Media Hijacks Rihanna's Right to Privacy

Decision to come forward should have been hers alone
By Sarah Quinn,  Newser Staff
Posted Feb 27, 2009 1:10 PM CST
Media Hijacks Rihanna's Right to Privacy
Rihanna arrives at the Clive Davis pre-Grammy party in Beverly Hills, Calif., on Feb. 7, 2009.    (AP Photo)

The Los Angeles Times and other media outlets violated Rihanna’s privacy by publicizing her identity as a domestic-violence victim, Smita Satiani writes for the Huffington Post. Public desire for details, the need to know if Rihanna herself somehow brought it on, “stems from the ultimate denial that these horrendous crimes are real—and even worse, that they can happen to anyone.”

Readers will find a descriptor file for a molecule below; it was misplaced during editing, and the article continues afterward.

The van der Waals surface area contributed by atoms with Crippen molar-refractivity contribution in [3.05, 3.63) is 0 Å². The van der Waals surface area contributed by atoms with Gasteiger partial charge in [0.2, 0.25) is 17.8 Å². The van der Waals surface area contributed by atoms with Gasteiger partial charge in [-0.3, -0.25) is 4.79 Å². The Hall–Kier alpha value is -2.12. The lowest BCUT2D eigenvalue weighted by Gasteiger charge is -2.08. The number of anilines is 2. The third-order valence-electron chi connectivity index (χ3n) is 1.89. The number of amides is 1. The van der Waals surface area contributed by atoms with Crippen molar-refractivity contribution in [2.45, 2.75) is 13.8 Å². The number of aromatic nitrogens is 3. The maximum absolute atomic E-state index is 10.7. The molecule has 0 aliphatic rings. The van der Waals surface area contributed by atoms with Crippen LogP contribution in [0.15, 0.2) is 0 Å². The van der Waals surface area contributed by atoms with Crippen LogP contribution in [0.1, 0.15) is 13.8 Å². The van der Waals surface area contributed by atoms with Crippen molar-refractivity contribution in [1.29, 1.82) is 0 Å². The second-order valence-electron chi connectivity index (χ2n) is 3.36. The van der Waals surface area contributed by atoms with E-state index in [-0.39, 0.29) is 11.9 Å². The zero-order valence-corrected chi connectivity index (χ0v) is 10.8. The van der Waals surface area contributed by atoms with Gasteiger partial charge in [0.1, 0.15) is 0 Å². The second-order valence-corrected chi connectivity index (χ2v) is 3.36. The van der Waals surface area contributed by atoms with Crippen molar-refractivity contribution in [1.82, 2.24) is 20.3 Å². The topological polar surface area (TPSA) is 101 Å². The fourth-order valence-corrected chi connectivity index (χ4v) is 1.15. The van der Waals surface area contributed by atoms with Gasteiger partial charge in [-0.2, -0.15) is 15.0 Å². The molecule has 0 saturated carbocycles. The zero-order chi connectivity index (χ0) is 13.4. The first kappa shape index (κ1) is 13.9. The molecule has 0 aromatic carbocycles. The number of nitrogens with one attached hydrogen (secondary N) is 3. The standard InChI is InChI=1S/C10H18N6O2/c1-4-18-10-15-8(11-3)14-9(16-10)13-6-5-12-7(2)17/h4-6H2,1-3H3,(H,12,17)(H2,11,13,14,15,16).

Rather than “investigating a victim’s actions prior to their assault,” Satiani urges education for men and women. “Societal shame, the media blame, a lack of access to resources, a perceived absence of efficacy in our criminal-justice system” all make it hard to report domestic violence, Satiani writes, and those barriers must fall. But ultimately, each victim should decide for herself whether to come forward. (More Rihanna stories.)

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